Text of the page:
Apology Sought After 'Top Gear' Host Likens 'Lazy,' 'Flatulent' Car to Mexicans
In a letter to the BBC, the country's ambassador says the hosts "resorted to outrageous, vulgar and inexcusable insults to stir bigoted feelings against the Mexican people."
LONDON -- The BBC's irreverent and high-testosterone motoring show Top Gear has landed the BBC in diplomatic hot water after host Richard Hammond branded a Mexican car "lazy, feckless and flatulent" and said it mirrored Mexico's national characteristics.
The Mexican ambassador to Britain has now called for an apology and has written to the BBC protesting the show's "outrageous, vulgar and inexcusable insults."
His Excellency Eduardo Medina-Mora Icaza has complained about comments made in an episode broadcast Sunday and demanded the show's hosts, Jeremy Clarkson, James May and Hammond, make a public apology.
In the episode [watch at the end of this post], Hammond joked that Mexican cars reflected its national characteristics and that a Mexican sports car would resemble "a lazy, feckless and flatulent oaf with a moustache, leaning against a fence asleep, looking at a cactus with a blanket with a hole in the middle on as a coat."
May went on to describe Mexican food as "like sick with cheese on it," or "refried sick," while Clarkson predicted they would not get any complaints about the show because "at the Mexican embassy, "the ambassador is going to be sitting there with a remote control, snoring."
"They won't complain, it's fine," he said.
In his letter to the BBC, the ambassador wrote: "The presenters of the program resorted to outrageous, vulgar and inexcusable insults to stir bigoted feelings against the Mexican people, their culture as well as their official representative in the United Kingdom.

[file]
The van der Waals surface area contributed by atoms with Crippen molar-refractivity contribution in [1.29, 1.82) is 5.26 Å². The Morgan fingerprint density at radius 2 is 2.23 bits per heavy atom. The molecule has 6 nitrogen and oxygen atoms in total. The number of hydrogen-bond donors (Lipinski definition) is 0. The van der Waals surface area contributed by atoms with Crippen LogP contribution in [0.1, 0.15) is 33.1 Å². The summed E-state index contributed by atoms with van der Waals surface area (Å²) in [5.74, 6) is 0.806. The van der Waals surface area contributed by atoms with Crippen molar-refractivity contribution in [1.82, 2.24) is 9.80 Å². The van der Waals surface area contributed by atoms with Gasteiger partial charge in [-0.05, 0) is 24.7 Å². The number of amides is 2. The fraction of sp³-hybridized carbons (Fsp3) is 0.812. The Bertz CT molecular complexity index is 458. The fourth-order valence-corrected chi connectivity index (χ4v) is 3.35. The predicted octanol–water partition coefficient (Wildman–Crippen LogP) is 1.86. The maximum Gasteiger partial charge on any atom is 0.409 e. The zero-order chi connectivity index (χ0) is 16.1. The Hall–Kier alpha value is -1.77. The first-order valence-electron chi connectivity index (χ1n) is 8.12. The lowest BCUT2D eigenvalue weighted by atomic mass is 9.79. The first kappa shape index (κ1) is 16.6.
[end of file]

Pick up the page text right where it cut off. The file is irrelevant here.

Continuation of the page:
"These offensive, xenophobic and humiliating remarks only serve to reinforce negative stereotypes and perpetuate prejudice against Mexico and its people."
A spokeswoman for the BBC confirmed the letter and said the BBC would "respond directly" to the Consulate.
As one of the most popular and enduring brands on British TV, Top Gear is no stranger to negative headlines about its jock-ish behavior and irreverent humor. Focusing on fast cars and ludicrous stunts, its recent guests have included Tom Cruise and Cameron Diaz, who had to race against each other in a timed challenge driving 1970s clapped-up family cars.
The show was criticized by BBC bosses two years ago for showing Clarkson and May sipping alcoholic spirits while driving, and as recently as last week the May made fun of Sky Sports presenter Charlotte Jackson and the Sky Sports sexism row at the National Television Awards. The scandal eventually claimed the jobs of soccer anchors Andy Gray and Richard Keys.